To see photos of Colwyn, an adorable Shih Tzu/Maltese mix, you would never know this spotlessly coiffed and costumed dog was ever anything but adored, but his early life was certainly not picture perfect.
“Here’s this little puppy mill dog that was scared to death, and now he’s like this little model,” says Colwyn’s human, Lisa Murphy, who frequently photographs her fashionable pup for his Facebook page.
Murphy is no stranger to the realities of puppy mills and backyard breeding. Prior to adopting Colwyn, Murphy brought home another shy puppy mill rescue, a beautiful Shih Tzu named Macy. She was also a close friend to Rosie the Chihuahua, who was born into a backyard breeding/hoarding situation and suffered from almost every congenital defect possible. Murphy created the Everything Rosie website and helped manage the dog’s Facebook page. She was devastated when Rosie and her own senior dog, Diva, both crossed the Rainbow Bridge in 2013.
“After a little bit of time I decided to adopt in Rosie’s name,” Murphy remembers.
Meanwhile, Colwyn was in the care of Hearts United for Animals, a Nebraska-based organization Murphy was familiar with because of her connection to Rosie’s social media sphere. The no-kill shelter and sanctuary has devoted many resources to rescuing puppy mill dogs.
“I went and I checked out their site and I found Colwyn. By the dates that I saw on his page, he had been at HUA for at least four years, and no one was adopting him,” Murphy recalls. “I couldn’t understand that because he was pretty adorable.”
HUA had rescued Colwyn from a Missouri puppy mill in 2009, but he’d clearly been traumatized by the cramped and filthy cage he lived in for his first year of life. The team at HUA worked patiently over the years to socialize Colwyn, who grew very attached to fellow resident, Alani — a female Shih Tzu. Despite making a friend, Colwyn still didn’t show well to potential adopters.
“They told me that he was kind of unadoptable because he was really skittish,” recalls Murphy. “When adopters in Nebraska would come by to to see the adoptable dogs he would run away. Nobody would ever really get to see him.”
Luckily for Colwyn, Murphy has been through a similar situation with her previous rescue dog, Macy, and was used to dealing with dogs who need some time to build trust.
“I usually go for the shy ones,” she says. “I know they’ve got the personality in there, they just don’t have that loving home yet to bring it out of him.”
Murphy applied to adopt Colwyn and was accepted. She drove four hours from her home in Illinois to meet the HUA transporter who brought Colwyn half way from Nebraska. Colwyn was almost in his forever home, but it wasn’t an instant happy ending.
“And then he came home with me and he was scared to death. It was really bad,” Murphy recalls.
Colwyn’s fear kicked into overdrive less than 48 hours after his arrival at Murphy’s house, causing him to panic and injure himself. It’s something Murphy will never forget.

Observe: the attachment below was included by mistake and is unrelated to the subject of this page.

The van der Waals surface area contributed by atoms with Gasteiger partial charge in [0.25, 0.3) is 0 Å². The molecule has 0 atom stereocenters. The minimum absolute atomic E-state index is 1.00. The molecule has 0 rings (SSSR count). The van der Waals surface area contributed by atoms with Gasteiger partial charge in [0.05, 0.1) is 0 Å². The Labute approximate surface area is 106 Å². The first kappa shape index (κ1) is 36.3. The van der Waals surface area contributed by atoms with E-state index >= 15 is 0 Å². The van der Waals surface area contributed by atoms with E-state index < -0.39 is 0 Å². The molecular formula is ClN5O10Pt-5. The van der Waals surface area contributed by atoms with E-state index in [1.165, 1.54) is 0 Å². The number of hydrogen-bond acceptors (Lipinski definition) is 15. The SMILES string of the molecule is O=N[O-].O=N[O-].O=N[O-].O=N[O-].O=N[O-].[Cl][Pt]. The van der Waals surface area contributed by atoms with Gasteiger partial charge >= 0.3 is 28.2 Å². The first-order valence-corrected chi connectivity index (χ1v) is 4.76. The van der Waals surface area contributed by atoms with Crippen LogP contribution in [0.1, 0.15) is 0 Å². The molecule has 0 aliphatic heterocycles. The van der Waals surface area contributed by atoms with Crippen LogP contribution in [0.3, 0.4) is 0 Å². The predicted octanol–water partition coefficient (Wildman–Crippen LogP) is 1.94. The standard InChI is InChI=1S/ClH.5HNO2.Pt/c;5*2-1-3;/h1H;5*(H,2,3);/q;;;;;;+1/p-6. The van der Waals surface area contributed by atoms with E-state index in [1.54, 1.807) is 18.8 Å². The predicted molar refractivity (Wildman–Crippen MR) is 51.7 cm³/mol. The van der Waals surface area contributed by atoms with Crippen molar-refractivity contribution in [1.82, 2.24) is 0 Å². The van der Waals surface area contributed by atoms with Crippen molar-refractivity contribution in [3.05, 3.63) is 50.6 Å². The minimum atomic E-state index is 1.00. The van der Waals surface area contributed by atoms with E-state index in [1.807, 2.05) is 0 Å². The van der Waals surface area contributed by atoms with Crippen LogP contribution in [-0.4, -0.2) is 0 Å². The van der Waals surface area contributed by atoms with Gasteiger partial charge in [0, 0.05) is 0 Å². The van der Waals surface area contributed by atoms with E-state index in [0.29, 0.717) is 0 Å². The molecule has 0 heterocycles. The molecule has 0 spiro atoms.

“I just walked by him — not even touching him — and he flew and ran and bashed his head into the corner of a door, and he ended up needing corneal surgery. So his first few months here, he was in the cone of shame.”
Luckily for Colwyn, his new home came with a built-in best friend. He took to Murphy’s rescue Shih Tzu, Macy, the same way he had fallen for Alani back at HUA.
“He wouldn’t leave her side for six months,” says Murphy. “He was her shadow.”
The comfort he felt when curled up next to Macy helped little Colwyn adjust to his new household, and as his eye healed, he realized the humans in his new family were not out to hurt him.
According to Murphy, it took about a year for Colwyn to become completely comfortable with his new surroundings, but eventually he started gaining confidence.
“He still loves his sister and still follows her around, but not like he did. He’s really come out of his shell and shown his true self,” says Murphy. “He has such a personality — he’s the funniest little dog.”
These days, Colwyn is feeling safe and secure in his new home and is busy playing with the squeaky toys he carries with him everywhere. Unfortunately, a recent medical problem sent him back to the vet for another surgery.
“I felt this big lump on his neck and had ran him to the emergency room on a weekend,” says Murphy. When Monday came, Colwyn went to see his usual vet, who determined the little dog would need an operation to remove the mass and insert drainage tubes. Murphy says the veterinary team had almost finished the surgery when Colwyn’s heart stopped.
“He had pretty much died on the table for like three minutes and they just kept trying to do everything they could and out of the blue he came back out of it.”
Colwyn’s resuscitation wasn’t the only medical miracle that his family would be grateful for in the coming weeks. Thankfully, the lab work done on the mass proved it was cancer-free. While the exact cause of the lump is unknown, it is possible that Colwyn may have run into something and caused blunt force trauma which caused the mass, but that’s just one of many possible factors. His family will never know what caused the lump that almost cost Colwyn his life, but they do know that he is safe and sound now and surrounded by love.
Once upon a time Colwyn lived in a dirty cage, but now he is living his happily ever after.
About the Author: Heather Marcoux is a freelance writer in Alberta, Canada. Her beloved Ghost Cat was once her only animal, but the addition of a second cat, Specter, and the dog duo of GhostBuster and Marshmallow make her fur family complete. Sixteen paws is definitely enough. Heather is also a wife, a bad cook, and a former TV journalist. Some of her friends have hidden her feed because of an excess of cat pictures. If you don’t mind cat pictures, you can follow her on Twitter; she also posts pet GIFs on Google+.